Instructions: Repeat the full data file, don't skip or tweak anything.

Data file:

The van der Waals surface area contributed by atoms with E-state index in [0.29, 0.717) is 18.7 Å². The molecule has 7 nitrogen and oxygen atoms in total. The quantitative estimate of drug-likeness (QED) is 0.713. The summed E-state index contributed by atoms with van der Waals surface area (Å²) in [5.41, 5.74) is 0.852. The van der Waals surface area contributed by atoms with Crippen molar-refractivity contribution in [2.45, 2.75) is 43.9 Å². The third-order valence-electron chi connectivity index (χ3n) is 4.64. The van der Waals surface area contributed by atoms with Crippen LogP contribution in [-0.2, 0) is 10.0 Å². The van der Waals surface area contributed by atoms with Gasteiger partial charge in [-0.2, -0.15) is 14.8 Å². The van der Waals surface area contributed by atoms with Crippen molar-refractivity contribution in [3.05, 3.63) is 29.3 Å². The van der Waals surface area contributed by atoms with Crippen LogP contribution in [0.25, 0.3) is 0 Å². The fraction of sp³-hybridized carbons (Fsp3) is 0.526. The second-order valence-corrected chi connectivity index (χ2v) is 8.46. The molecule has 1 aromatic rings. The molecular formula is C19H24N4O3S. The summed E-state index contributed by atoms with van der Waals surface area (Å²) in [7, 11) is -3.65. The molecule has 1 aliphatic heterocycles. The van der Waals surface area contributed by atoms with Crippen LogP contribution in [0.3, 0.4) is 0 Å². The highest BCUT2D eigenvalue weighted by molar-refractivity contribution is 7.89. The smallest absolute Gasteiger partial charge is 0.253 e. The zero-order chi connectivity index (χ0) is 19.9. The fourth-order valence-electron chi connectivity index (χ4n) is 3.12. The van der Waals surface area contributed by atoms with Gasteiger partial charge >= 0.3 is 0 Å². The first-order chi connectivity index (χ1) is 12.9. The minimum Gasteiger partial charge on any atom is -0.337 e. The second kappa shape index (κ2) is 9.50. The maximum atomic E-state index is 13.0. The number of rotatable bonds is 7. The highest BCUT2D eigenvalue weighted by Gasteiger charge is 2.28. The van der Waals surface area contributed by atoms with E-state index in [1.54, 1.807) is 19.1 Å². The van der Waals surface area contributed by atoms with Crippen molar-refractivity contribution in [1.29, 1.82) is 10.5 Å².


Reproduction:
The van der Waals surface area contributed by atoms with E-state index in [0.29, 0.717) is 18.7 Å². The molecule has 7 nitrogen and oxygen atoms in total. The quantitative estimate of drug-likeness (QED) is 0.713. The summed E-state index contributed by atoms with van der Waals surface area (Å²) in [5.41, 5.74) is 0.852. The van der Waals surface area contributed by atoms with Crippen molar-refractivity contribution in [2.45, 2.75) is 43.9 Å². The third-order valence-electron chi connectivity index (χ3n) is 4.64. The van der Waals surface area contributed by atoms with Crippen LogP contribution in [-0.2, 0) is 10.0 Å². The van der Waals surface area contributed by atoms with Gasteiger partial charge in [-0.2, -0.15) is 14.8 Å². The van der Waals surface area contributed by atoms with Crippen molar-refractivity contribution in [3.05, 3.63) is 29.3 Å². The van der Waals surface area contributed by atoms with Crippen LogP contribution in [0.25, 0.3) is 0 Å². The fraction of sp³-hybridized carbons (Fsp3) is 0.526. The second-order valence-corrected chi connectivity index (χ2v) is 8.46. The molecule has 1 aromatic rings. The molecular formula is C19H24N4O3S. The summed E-state index contributed by atoms with van der Waals surface area (Å²) in [7, 11) is -3.65. The molecule has 1 aliphatic heterocycles. The van der Waals surface area contributed by atoms with Crippen LogP contribution in [0.3, 0.4) is 0 Å². The highest BCUT2D eigenvalue weighted by molar-refractivity contribution is 7.89. The smallest absolute Gasteiger partial charge is 0.253 e. The zero-order chi connectivity index (χ0) is 19.9. The fourth-order valence-electron chi connectivity index (χ4n) is 3.12. The van der Waals surface area contributed by atoms with Gasteiger partial charge >= 0.3 is 0 Å². The first-order chi connectivity index (χ1) is 12.9. The minimum Gasteiger partial charge on any atom is -0.337 e. The second kappa shape index (κ2) is 9.50. The maximum atomic E-state index is 13.0. The number of rotatable bonds is 7. The highest BCUT2D eigenvalue weighted by Gasteiger charge is 2.28. The van der Waals surface area contributed by atoms with E-state index in [1.54, 1.807) is 19.1 Å². The van der Waals surface area contributed by atoms with Crippen molar-refractivity contribution in [1.29, 1.82) is 10.5 Å².